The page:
Ultimately, getting financial advice can help those thinking about their retirement feel better prepared. By identifying goals and resources, a solid plan can replace fear with confidence. 

See also: 

Your Best 2023 Resolution: Retirement Fitness 

Positive Aging: Finding Purpose in Retirement 

Aisa International, s.r.o. is a wealth management firm with an award-winning team who provides investment advice, financial planning, and asset management for U.S., U.K., and E.U. expatriate citizens residing abroad. Holding all current regulatory licenses, including the FCA license in the UK and the Investment Licence in the European Union, Aisa International is uniquely qualified to provide personal financial advice for U.K. pensioners living outside of the U.K. Headquartered in Prague, Czech Republic, Aisa International serves its global clients where they reside through its OpesFidelio network of highly-qualified advisors. For more information, please visit www.asiainternational.cz  

The views expressed in this article are not to be construed as personal advice. Therefore, you should contact a qualified, and ideally, regulated adviser in order to obtain up-to-date personal advice with regard to your own personal circumstances. Consequently, if you do not, then you are acting under your own authority and deemed “execution only”. The author does not accept any liability for people acting without personalised advice, who base a decision on views expressed in this generic article. Importantly, where this article is dated then it is based on legislation as of the date. Legislation changes but articles are rarely updated, although sometimes a new article is written; so, please check for later articles or changes in legislation on official government websites, as this article should not be relied on in isolation.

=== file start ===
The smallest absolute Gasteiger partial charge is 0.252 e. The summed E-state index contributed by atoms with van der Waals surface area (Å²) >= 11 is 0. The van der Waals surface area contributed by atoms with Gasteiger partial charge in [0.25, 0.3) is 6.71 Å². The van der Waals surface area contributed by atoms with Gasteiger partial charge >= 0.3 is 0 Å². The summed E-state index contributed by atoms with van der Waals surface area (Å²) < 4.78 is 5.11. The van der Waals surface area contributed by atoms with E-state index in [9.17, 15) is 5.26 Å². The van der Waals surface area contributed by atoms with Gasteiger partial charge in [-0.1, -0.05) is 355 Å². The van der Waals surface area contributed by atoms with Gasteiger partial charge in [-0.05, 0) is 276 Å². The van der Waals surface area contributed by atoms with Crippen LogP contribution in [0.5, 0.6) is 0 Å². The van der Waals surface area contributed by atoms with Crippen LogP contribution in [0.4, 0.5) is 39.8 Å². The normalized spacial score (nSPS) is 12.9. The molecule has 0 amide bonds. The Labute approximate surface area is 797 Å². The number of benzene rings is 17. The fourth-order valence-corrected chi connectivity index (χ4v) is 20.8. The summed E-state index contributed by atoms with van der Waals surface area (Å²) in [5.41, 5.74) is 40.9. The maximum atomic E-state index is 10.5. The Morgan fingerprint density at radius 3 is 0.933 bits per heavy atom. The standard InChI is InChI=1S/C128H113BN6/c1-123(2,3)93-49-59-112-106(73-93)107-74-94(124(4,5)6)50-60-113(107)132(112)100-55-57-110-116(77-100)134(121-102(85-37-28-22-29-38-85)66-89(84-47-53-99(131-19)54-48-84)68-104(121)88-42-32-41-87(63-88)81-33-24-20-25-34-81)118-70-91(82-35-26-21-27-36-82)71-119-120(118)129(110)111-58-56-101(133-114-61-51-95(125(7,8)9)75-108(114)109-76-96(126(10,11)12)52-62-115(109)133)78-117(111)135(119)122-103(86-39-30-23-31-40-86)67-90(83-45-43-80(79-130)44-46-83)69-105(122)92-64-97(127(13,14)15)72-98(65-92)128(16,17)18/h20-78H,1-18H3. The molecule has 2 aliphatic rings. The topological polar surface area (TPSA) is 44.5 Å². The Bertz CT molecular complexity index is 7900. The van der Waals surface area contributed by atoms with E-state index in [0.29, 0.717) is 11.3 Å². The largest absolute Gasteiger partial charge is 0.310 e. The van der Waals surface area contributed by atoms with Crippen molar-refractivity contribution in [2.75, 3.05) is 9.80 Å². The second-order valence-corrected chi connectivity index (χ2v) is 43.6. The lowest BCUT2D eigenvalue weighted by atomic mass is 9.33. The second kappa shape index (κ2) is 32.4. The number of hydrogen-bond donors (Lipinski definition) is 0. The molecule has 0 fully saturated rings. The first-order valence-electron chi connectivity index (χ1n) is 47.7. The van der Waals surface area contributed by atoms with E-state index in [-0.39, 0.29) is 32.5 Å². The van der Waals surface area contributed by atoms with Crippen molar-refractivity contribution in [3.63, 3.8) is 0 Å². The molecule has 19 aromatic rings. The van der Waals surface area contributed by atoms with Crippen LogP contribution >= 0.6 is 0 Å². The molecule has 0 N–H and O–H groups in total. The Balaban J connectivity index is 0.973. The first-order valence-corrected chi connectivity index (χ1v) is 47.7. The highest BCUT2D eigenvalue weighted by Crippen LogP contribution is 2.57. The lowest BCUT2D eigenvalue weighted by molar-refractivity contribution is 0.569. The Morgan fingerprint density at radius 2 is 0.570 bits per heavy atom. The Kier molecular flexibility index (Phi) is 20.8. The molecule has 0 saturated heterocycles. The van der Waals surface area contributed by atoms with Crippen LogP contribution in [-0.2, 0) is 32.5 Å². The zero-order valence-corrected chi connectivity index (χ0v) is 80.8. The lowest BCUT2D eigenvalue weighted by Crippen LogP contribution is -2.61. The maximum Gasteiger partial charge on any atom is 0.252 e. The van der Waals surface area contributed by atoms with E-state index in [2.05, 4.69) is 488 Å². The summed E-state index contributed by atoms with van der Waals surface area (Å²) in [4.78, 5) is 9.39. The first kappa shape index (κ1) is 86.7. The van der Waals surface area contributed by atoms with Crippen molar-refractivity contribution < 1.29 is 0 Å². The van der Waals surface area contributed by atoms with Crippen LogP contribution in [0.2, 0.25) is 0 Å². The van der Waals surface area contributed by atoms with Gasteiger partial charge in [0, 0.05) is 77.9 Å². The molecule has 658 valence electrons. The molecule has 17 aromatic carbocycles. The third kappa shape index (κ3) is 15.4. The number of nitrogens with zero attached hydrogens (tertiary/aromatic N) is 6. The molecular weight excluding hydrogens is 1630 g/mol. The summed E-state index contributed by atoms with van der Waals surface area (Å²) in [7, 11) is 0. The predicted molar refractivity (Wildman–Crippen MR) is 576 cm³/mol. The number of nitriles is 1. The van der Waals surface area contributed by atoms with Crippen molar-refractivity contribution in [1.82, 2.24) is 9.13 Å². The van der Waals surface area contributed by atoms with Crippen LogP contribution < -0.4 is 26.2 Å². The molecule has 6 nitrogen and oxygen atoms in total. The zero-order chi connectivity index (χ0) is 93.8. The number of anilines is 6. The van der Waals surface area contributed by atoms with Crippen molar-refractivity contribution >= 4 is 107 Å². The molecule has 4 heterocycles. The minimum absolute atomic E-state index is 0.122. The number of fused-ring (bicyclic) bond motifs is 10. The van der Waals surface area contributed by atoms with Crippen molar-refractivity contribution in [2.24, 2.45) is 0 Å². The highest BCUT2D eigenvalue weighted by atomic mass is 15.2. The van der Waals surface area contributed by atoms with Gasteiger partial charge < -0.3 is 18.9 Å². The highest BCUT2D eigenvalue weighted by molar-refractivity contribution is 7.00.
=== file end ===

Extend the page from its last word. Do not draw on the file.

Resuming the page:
Susan Austin

Susan Austin is a freelance writer living in Prague, Czech Republic. Originally from the U.S., she has written and worked in many industries, including healthcare, transportation, travel and leisure, museums, education, and archaeology.